InterviewMeet the Doctoral Convention

16 July 2021

It represents all doctoral candidates at Heidelberg University

The Doctoral Convention of Heidelberg University was founded in 2015 after the state of Baden-Württemberg had established doctoral candidates as an independent status group with the right to vote in the university’s governing bodies, including the Senate. The task of the Doctoral Convention is to represent the interests of all doctoral candidates at Ruperto Carola, and to advise the faculties and university bodies on all matters pertaining to doctoral studies. In this interview, the members of the current Executive Committee, which is elected for a year at a time, discuss what it means to engage in university politics on behalf of Heidelberg University’s approx. 9,000 doctoral candidates.

What is the Doctoral Convention and what exactly does it do?

Alexandra Zakieva (Speaker of the “Workshop & Seminars” working group): The Doctoral Convention is a group that represents all doctoral candidates at Heidelberg University. Not only does it advocate for the interests of every doctoral candidate at the university, it also represents them at the regional and national level. The Doctoral Convention functions as an advisory board to the faculties and other university bodies, in all matters related to doctoral researchers. Furthermore, it collaborates with other university groups such as the constituted student body (Verfasste Studierendenschaft), professors and academic staff members, the Council for Graduate Studies or the departmental student committees (Fachschaften). The Doctoral Convention is cross-disciplinary, which means that it provides all doctoral candidates support as well as the opportunity to get involved, no matter what their faculty is. The Doctoral Convention is headed by the Executive Committee, which all doctoral candidates elect and which is consequently authorised to speak and make decisions on behalf of the entire Doctoral Convention. Another integral part of the Doctoral Convention is the working groups – they offer interested doctoral researchers the opportunity to get involved, to discuss current issues such as the faculty-specific doctoral regulations, and to develop possible solutions.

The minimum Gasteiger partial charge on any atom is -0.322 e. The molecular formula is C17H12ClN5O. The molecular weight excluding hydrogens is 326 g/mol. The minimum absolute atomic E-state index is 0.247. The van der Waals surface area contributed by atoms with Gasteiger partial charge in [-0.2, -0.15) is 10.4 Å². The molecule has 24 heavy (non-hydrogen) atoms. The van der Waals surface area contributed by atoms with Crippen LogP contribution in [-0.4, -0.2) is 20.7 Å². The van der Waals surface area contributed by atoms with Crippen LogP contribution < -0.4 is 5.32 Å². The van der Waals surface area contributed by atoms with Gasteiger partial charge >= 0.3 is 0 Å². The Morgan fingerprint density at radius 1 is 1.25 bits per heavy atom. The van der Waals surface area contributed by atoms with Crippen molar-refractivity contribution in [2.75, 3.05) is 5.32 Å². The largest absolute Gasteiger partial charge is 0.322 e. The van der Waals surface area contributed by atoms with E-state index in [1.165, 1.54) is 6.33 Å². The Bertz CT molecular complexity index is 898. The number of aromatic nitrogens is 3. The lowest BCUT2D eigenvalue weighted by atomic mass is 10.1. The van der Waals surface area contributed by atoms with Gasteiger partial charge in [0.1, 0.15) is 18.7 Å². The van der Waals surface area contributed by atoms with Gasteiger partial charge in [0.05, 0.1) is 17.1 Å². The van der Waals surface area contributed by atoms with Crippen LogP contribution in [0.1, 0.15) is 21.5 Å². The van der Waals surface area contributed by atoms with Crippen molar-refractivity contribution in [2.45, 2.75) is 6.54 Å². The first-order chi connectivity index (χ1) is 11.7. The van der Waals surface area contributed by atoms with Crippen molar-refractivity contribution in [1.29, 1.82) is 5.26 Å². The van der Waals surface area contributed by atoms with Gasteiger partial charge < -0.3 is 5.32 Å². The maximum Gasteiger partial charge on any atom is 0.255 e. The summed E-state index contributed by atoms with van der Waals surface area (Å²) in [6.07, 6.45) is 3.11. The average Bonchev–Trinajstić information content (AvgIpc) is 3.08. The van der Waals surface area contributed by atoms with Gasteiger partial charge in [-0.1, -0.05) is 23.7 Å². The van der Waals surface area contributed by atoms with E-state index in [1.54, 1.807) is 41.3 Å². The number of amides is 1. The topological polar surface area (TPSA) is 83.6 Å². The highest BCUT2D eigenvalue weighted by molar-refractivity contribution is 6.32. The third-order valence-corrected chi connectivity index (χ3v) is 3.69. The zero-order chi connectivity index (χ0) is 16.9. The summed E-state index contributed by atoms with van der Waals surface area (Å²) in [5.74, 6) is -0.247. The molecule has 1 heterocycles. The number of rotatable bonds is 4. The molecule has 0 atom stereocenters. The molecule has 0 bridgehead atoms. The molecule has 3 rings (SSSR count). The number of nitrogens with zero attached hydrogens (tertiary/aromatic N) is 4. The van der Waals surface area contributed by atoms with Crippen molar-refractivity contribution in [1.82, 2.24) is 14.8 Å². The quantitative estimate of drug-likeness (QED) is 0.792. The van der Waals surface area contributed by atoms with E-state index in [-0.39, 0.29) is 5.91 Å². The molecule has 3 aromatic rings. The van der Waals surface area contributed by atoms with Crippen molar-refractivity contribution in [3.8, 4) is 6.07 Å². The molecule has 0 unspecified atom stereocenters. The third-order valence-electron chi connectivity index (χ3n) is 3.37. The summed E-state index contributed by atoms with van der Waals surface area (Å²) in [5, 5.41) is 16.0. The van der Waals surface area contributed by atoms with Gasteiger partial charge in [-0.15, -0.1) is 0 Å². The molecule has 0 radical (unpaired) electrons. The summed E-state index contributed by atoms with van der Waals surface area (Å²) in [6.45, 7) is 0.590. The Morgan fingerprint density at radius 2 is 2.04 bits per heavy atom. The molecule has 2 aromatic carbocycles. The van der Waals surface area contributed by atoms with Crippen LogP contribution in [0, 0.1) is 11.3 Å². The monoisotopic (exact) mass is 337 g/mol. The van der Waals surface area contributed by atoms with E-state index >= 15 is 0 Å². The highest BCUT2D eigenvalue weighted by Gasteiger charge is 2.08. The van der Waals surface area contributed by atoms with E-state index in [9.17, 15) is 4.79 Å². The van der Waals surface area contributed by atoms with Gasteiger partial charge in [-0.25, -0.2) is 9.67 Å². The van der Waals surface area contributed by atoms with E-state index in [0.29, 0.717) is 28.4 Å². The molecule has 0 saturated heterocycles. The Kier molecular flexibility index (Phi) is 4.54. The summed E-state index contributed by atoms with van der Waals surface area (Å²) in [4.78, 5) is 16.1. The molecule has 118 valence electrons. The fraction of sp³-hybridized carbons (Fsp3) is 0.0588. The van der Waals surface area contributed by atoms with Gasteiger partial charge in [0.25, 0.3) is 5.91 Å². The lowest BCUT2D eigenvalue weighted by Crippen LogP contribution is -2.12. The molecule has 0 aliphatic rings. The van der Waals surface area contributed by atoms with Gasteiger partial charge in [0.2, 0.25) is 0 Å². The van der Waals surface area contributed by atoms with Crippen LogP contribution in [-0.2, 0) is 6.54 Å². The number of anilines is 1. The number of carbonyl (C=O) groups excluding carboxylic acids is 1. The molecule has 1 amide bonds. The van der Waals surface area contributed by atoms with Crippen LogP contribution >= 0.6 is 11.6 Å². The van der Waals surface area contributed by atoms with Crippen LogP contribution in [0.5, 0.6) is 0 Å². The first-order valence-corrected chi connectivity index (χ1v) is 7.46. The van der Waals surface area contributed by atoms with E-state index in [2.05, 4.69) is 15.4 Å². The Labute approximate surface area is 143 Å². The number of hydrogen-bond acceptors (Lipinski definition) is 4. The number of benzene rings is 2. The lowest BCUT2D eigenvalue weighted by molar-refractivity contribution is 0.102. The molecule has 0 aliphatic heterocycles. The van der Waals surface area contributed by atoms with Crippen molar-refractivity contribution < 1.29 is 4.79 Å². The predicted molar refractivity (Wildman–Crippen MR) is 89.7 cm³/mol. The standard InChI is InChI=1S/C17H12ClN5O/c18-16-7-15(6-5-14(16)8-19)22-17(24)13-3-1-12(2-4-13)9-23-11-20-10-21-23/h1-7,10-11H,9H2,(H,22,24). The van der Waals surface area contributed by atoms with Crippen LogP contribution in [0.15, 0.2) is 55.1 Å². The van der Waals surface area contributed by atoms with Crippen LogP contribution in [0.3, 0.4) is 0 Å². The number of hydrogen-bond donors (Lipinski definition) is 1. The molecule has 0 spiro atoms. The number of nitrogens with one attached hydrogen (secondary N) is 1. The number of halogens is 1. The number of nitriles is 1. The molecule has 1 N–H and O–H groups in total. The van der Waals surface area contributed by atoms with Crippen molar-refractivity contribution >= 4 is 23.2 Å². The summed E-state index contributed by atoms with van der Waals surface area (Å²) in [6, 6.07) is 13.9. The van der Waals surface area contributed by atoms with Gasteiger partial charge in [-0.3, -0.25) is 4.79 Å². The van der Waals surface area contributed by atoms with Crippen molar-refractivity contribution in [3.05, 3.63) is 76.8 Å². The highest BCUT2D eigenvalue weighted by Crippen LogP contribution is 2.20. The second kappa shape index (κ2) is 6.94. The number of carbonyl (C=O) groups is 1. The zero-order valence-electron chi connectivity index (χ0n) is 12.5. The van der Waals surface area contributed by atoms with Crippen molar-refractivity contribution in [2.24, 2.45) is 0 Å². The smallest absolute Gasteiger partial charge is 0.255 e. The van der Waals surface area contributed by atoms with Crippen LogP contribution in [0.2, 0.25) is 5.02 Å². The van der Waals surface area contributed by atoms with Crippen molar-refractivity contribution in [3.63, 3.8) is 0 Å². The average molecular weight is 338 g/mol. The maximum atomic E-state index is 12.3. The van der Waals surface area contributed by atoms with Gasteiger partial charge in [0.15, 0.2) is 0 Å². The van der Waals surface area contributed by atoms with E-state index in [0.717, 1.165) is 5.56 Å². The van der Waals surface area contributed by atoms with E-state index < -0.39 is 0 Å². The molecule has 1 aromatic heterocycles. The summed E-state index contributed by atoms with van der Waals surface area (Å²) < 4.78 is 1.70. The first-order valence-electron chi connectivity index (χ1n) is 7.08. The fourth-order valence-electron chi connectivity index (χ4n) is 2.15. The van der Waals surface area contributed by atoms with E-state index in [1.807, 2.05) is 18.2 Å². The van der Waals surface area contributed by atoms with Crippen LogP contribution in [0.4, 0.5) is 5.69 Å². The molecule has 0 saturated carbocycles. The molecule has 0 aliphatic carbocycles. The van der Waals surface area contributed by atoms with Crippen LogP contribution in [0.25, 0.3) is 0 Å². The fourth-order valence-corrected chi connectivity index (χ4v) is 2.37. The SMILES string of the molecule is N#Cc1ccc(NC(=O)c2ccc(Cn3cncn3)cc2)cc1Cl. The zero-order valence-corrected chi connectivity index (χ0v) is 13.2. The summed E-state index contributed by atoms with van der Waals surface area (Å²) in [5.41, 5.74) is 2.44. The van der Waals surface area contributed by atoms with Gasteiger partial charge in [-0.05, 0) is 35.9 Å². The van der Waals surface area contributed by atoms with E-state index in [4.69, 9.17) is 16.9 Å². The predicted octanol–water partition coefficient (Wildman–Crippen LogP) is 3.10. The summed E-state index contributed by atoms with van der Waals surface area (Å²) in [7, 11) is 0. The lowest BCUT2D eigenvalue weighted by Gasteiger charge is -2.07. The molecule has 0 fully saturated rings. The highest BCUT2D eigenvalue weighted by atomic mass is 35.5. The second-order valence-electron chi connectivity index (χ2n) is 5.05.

Die aktuellen Vorstandsmitglieder des Doktorandenkonvents

Why do doctoral candidates at Heidelberg University have their own representative body?

Franziska Grün (Speaker of the Executive Committee): Doctoral candidates are a separate status group at the university. We are no longer students, but not quite fully-fledged academics yet. The challenges we face differ greatly from those of other university groups, which is why it became necessary to establish a centralised representative body – as opposed to faculty-based ones. Legal recognition in 2015 as an independent status group as per the state law on higher education (Landeshochschulgesetz) led to the founding of the Doctoral Convention at Heidelberg University. Research is a fundamental part of any university – especially a research-intensive university like Heidelberg – and thus key to its reputation. Since research is driven significantly by doctoral candidates, our voices need to be heard.

Looking back on the past five or six years, what would you say are some of the Doctoral Convention’s greatest achievements?